You gotta love Bernie Sanders. He came from nowhere, a socialist, of all things, and managed to give Hillary Clinton, the presumptive Democratic nominee for president since Obama assumed office in 2008, a run for her money—literally. He succeeded because he spoke frankly and directly to the leading issues challenging our nation—unacceptable poverty amid unprecedented wealth, and the anxiety of those who can’t find jobs that pay a living wage. He addressed the need to reform campaign spending, halt global warming, advance racial justice, and rein in Wall Street. He had bold ideas and refused to trim his sails. In comparison to Hillary Clinton’s more cautious approach, Bernie was a breath of fresh air for many readers of this magazine, young voters, and progressives of all ages.

But now that Hillary has clinched the Democratic nomination, the many voters who have been inspired by Bernie need to turn their attention and enthusiasm to the next, critical battle—electing Hillary and defeating Donald Trump. And while many will understandably feel disappointed that Bernie is not the Democratic candidate, there’s a strong progressive case for supporting Hillary.

It starts, of course, with the need to trounce Trump. Never before in our history has such a demagogic, unqualified, divisive candidate been this close to leading the most powerful country in the world. Trump has no experience governing, little apparent knowledge of the many complex issues facing the nation, and a temperament wholly unsuited to the office. He has built his candidacy on the politics of division: specifically, in his commitment to build a wall at the US-Mexican border, and more generally, through his denigration of women, Muslims, Latinos, and the disabled. Paul Ryan conceded on Tuesday that Trump’s criticism of the judge hearing the lawsuit against Trump University was “textbook” racism—but Ryan nonetheless continues to endorse him. The prospect of Donald Trump leading this country should be more than enough reason for progressives to back Hillary, and to do so as if the future of the nation depends on it—because it does.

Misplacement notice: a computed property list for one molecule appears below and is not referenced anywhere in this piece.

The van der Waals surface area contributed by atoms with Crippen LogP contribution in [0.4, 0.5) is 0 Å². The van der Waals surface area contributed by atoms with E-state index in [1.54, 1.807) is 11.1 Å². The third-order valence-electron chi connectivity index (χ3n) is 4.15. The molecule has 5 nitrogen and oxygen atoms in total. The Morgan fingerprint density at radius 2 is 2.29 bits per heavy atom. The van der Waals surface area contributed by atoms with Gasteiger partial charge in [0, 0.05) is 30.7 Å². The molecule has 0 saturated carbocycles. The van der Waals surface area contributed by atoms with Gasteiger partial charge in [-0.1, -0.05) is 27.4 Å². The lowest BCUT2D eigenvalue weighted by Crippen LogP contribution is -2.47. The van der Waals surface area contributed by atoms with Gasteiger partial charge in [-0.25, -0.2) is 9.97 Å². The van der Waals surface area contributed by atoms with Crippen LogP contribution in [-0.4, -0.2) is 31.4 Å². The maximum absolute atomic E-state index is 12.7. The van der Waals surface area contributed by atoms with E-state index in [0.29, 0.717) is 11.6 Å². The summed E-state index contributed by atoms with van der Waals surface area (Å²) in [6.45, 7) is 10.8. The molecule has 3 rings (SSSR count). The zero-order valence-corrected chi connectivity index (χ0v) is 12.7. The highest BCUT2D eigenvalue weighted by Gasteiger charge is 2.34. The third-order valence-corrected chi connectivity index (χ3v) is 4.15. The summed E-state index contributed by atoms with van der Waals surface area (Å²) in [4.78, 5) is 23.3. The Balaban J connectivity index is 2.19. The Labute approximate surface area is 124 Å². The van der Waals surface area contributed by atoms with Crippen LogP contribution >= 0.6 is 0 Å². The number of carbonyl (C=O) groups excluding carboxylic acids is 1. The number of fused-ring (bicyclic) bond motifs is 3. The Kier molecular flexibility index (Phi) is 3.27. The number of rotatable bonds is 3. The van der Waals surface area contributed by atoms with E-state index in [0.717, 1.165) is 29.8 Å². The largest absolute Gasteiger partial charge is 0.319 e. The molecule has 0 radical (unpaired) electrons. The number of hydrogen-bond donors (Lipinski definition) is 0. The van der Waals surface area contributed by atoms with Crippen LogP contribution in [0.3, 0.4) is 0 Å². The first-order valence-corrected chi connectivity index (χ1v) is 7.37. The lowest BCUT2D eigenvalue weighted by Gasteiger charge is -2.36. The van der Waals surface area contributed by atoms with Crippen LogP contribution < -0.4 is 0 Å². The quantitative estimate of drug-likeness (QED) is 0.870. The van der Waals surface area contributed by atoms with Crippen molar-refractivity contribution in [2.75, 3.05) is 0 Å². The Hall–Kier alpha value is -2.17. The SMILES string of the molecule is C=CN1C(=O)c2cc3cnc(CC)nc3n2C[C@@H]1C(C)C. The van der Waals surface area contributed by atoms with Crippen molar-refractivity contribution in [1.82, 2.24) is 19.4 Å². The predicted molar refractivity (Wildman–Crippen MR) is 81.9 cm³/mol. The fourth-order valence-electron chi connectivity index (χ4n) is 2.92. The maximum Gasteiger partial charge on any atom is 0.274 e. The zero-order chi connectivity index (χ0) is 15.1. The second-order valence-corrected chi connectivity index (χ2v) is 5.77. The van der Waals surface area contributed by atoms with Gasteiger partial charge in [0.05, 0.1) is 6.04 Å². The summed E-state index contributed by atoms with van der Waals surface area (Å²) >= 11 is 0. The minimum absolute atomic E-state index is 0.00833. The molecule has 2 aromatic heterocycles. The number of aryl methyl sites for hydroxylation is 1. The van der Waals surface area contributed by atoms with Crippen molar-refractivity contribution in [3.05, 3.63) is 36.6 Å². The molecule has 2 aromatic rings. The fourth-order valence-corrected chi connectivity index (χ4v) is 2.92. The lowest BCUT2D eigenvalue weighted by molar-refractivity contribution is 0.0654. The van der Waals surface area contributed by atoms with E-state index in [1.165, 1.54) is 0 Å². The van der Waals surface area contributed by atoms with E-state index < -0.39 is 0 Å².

And it’s not just about beating Trump. If progressives come out in force for Hillary, there is a real possibility that Trump will be so decisively rejected that the Republicans could lose their hold on the Senate and even the House of Representatives—outcomes that are essential to making progressive reform possible on a wide range of issues. Trump’s negative coattails could also play out in the states, allowing Democrats to regain control of some state governments. But this will only be possible if progressives strongly back Hillary.

The progressive case for Hillary doesn’t end with opposing Trump. Primary campaigns tend to emphasize the differences between candidates—and there are undeniably differences between Sanders and Clinton. But on virtually all the issues progressives care about most—economic inequality, racial justice, global warming, an economy that works for all, criminal-justice reform, healthcare, and women’s rights—Hillary’s values are largely in keeping with ours. She wants to reduce inequality, overturn Citizens United, end mass incarceration and racial profiling, reform our broken immigration system, advance healthcare for all, address climate change responsibly, and protect women’s right to choose.